Clinton papers: Bin Laden, Haiti and Supreme Court

Former US President Bill Clinton asked advisers for more information on Osama bin Laden in 1998 after flagging a newspaper story, according to records from the Clinton White House that were released today.

Washington: Former US President Bill Clinton asked advisers for more information on Osama bin Laden in 1998 after flagging a newspaper story, according to records from the Clinton White House that were released today.

The records also detail consideration of military action in Haiti in 1994 and preparations for Supreme Court nomination hearings.

The National Archives released about 1,000 pages of previously restricted documents from Clinton`s two terms, part of about 20,000 pages of Clinton records that have been released since February.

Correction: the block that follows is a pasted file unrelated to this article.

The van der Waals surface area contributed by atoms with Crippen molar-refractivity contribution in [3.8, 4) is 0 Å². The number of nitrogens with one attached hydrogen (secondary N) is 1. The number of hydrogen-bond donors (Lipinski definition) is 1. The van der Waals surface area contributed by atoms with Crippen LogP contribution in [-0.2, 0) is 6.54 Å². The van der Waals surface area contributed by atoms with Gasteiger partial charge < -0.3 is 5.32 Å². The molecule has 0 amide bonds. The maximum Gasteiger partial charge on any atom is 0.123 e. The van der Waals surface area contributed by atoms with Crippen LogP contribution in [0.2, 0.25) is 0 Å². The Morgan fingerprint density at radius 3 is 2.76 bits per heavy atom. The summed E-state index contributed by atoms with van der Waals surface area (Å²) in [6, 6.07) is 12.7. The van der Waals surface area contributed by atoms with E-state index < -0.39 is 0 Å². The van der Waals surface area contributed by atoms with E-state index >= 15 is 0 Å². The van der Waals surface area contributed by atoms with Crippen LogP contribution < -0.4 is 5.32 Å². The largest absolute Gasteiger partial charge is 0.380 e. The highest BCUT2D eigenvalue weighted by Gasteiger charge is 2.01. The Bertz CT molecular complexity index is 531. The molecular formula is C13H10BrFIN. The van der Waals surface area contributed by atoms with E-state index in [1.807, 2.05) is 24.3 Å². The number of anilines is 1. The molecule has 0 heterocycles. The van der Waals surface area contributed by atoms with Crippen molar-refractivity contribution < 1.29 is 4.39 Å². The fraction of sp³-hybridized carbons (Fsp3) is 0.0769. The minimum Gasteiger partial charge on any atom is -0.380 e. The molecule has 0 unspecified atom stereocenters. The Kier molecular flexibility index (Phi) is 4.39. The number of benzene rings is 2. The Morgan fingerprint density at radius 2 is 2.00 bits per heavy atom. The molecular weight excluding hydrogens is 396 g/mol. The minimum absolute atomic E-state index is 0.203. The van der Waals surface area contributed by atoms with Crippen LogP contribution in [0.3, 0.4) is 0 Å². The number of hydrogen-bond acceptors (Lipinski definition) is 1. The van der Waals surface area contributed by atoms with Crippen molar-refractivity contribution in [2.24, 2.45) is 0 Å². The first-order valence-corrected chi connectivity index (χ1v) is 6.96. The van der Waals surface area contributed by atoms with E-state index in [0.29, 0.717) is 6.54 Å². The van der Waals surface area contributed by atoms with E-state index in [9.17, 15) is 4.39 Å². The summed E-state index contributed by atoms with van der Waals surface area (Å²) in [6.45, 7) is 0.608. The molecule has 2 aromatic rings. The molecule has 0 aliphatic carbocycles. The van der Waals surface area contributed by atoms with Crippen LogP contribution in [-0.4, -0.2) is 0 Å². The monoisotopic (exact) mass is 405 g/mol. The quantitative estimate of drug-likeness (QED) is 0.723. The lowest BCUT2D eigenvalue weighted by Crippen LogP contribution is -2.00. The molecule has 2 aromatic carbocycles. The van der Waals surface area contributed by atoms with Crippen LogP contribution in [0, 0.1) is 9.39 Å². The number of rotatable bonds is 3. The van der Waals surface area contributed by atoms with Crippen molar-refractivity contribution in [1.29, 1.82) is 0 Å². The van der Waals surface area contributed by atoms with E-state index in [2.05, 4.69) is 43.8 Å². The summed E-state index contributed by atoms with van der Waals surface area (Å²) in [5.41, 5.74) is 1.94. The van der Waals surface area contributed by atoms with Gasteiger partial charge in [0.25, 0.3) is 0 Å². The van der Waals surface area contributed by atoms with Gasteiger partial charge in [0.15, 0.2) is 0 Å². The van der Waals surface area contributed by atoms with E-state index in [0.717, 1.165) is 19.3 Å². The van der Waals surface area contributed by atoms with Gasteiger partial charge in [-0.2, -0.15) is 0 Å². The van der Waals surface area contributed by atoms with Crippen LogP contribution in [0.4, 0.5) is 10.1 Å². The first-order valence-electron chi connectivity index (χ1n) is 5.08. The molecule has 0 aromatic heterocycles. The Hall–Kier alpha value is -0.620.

The papers, which are stored at the Clinton Presidential Library in Little Rock, Arkansas, have received interest as former first lady Hillary Rodham Clinton considers another presidential bid in 2016.

The latest batch shows Clinton asked his national security aides whether the CIA overstated bin Laden`s role in the August 1998 bombing of the US embassies in Kenya and Tanzania.

Clinton made the query after reading a The New York Times story.
Other papers show Clinton`s team weighed options to restore democracy and remove military leaders who staged a coup in Haiti, along with security plans for the 1996 Olympics in Atlanta.

The documents also cover the Supreme Court nominations of Justices Ruth Bader Ginsburg and Stephen Breyer.

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